The coupling between hyperaldosteronism and inflammation is interesting, as mineralocorticoids can mediate inflammatory processes in a variety of organs. Aldosterone promotes inflammation via the mineralocorticoid receptor (MR) and can increase nicotinamide dinucleotide phosphate oxidase levels with secondary oxidative stress in tissues expressing MR [7]. Other inflammatory markers also increase with formation of reactive oxygen species and induction of proinflammatory genes [8]. Also, aldosterone can induce inflammation in cells lacking MR by the enzyme 11-β-hydroxysteroid dehydrogenase type 2 (11βHSD-2) [9]. However, MR expression or presence of 11βHSD-2 in the adrenal medulla has not been demonstrated. Therefore, other pathways have most likely mediated the inflammation in our patient.

Our patient had been treated for immune thrombocytopenia (ITP), an autoimmune disease characterized by insufficient platelet production and increased destruction resulting in a low platelet count. The mechanism triggering the onset is unknown, but anti-platelet antibodies and T-cell activation contribute. 12 years after splenectomy, the patient exhibits normal platelet counts and no signs of residual ITP. Thus, a direct ITP associated inflammatory effect in the adrenal is unlikely. If other indirect mechanisms, including underlying genetics or existing autoantibodies could mediate medullitis remains speculative.

To our knowledge, this is the first report of LAM in human tissue not acquired from autopsy material, thereby excluding the possibility of post mortal lymphocytic infiltration. Moreover, this is the first case of LAM with a possible association to the clinical presentation. We speculate that the adrenomedullary inflammation perturbed the chromaffin cells and caused intermittent increases in plasma cathecholamine levels, much like the hyperthyroid period seen in the initial phases of a giant cell thyroiditis associated with follicular cell lysis. However, as we did not observe an increase in plasma catecholamines and no standard collection of urine was performed, the assumed coupling between the finding of LAM and the patient’s symptomatology remain speculative. Interestingly, the patient is still hypertensive, albeit without the paroxysmal attacks of sudden rise in blood pressure. However, cure of hypertension after adrenalectomy is only noted in two thirds of patients and correlates positively with duration of disease and with the age of the patient [10]. Interestingly, the observed finding of APCC could potentially indicate a predisposition to develop aldosterone-producing lesions also in the contralateral adrenal gland; however the patient is currently displaying normal aldosterone-to-renin ratios, which argue against this theory.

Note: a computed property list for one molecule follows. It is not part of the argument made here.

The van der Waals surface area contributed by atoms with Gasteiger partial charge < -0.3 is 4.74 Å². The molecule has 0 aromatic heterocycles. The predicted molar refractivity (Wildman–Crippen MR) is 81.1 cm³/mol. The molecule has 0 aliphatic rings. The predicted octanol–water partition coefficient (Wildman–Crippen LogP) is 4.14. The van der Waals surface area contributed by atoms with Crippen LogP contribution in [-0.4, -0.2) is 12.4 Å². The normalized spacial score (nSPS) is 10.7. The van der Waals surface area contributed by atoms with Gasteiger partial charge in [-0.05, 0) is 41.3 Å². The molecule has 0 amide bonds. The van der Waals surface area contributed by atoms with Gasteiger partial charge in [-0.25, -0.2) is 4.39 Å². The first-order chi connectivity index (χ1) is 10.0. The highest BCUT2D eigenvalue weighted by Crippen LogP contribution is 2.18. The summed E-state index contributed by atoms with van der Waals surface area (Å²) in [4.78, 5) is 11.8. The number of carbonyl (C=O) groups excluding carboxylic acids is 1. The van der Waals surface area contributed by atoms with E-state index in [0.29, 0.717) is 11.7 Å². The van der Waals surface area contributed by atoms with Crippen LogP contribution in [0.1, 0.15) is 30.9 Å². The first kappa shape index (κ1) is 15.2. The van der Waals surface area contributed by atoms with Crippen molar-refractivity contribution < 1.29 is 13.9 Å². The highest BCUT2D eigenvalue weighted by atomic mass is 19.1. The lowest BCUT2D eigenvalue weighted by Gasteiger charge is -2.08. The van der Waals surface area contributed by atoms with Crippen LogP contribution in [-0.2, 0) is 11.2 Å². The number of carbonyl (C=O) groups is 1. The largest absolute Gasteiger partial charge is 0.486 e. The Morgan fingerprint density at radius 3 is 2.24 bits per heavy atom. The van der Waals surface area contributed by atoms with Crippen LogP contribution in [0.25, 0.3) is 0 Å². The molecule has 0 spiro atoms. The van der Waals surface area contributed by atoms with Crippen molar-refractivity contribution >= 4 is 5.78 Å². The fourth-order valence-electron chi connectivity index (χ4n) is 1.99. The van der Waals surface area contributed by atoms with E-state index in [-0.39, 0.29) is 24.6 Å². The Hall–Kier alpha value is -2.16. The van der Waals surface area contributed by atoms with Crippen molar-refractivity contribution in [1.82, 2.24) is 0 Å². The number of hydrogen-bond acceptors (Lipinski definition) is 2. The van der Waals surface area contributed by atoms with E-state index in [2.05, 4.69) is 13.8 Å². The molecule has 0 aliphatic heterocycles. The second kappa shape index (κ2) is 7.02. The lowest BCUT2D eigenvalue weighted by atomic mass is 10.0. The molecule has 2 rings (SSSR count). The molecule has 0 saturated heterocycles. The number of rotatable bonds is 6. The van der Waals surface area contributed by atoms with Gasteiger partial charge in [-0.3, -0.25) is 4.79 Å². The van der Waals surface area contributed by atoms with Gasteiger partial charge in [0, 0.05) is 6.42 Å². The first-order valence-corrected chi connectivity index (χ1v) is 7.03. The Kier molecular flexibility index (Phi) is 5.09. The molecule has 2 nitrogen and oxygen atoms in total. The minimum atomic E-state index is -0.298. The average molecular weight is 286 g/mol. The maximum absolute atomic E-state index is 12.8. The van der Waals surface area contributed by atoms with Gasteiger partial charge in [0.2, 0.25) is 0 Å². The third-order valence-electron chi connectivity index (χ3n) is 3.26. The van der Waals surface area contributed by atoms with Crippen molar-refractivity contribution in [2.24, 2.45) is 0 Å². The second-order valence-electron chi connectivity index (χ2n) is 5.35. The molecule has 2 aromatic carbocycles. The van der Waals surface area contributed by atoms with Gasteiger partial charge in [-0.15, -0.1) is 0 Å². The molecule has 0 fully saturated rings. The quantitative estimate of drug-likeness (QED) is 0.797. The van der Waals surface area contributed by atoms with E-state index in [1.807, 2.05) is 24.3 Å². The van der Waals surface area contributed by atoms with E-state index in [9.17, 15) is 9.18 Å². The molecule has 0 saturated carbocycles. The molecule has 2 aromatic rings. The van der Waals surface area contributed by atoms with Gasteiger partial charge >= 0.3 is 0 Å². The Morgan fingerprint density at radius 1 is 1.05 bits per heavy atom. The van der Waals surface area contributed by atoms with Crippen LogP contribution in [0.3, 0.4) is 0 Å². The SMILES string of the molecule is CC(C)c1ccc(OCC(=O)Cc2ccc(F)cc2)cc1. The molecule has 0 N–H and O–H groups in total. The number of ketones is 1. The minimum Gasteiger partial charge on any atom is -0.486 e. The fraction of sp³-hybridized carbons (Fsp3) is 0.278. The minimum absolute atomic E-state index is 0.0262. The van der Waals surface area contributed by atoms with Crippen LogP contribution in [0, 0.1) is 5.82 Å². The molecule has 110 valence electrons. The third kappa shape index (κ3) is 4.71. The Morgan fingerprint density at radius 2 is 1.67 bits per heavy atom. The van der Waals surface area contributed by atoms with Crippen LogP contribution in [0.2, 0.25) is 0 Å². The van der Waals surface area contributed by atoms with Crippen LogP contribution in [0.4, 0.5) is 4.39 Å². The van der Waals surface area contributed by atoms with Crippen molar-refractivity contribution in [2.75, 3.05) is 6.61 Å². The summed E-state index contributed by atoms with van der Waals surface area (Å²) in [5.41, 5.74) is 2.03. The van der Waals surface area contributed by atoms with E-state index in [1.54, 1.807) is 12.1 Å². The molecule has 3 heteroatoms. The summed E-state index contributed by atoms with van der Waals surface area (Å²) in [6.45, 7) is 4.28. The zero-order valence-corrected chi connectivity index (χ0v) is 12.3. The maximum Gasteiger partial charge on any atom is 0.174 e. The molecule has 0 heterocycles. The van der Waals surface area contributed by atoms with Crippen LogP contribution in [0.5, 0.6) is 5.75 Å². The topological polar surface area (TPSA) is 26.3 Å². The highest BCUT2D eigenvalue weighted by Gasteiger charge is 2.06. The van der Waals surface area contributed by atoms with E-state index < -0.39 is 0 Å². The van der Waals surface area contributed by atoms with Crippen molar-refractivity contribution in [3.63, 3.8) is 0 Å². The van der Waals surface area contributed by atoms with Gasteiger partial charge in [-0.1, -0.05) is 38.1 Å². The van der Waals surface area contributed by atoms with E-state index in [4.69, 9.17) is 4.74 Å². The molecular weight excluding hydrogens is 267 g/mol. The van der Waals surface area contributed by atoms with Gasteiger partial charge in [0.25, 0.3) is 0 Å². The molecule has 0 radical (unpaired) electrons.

In summary, we report the first case of LAM in a living patient with known autoimmune disease and intermittent sharp increases in systolic blood pressure.


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Conflict of Interest

The author reports no conflicts of interest in this work.

Acknowledgements

Carl Christofer Juhlin is a Junior Clinical Investigator (Swedish Cancer Society). The study was also funded in by grants provided by the Swedish Society for Medical Research (SSMF).


Correspondence

Dr C. Christofer Juhlin
Department of Clinical Pathology and Cytology
Karolinska University Hospital
17176, Stockholm
Sweden   
Phone: +46/8/51770 000   


Zoom Image
Fig. 1 a Photomicrographs of a hematoxylin-eosin stained adrenocortical adenoma at x40 and x100 magnifications without vascular or capsular invasion and devoid of prominent inflammation. b CYP11B2 (aldosterone synthase) immunohistochemistry of the adrenocortical adenoma at x40 and x100 magnifications displaying strong and diffuse cytoplasmic immunoreactivity in the majority of tumor cells, while the surrounding capsule and blood vessels stained negative as internal negative controls.
Zoom Image
Fig. 2 a Photomicrograph of hematoxylin-eosin stained adreno-cortex (AC) and adrenal medulla (AM) at x40 magnification, with dense lymphocytic infiltrates (arrows) specifically confined to the latter compartment consistent with adrenal medullitis. Insert is magnified x400. b Immunohistochemical stainings for the common lymphocytic marker CD45 (large image), as well as CD4 (T helper cells), CD8 (T killer cells) and CD20 (B cells) at x40 magnification.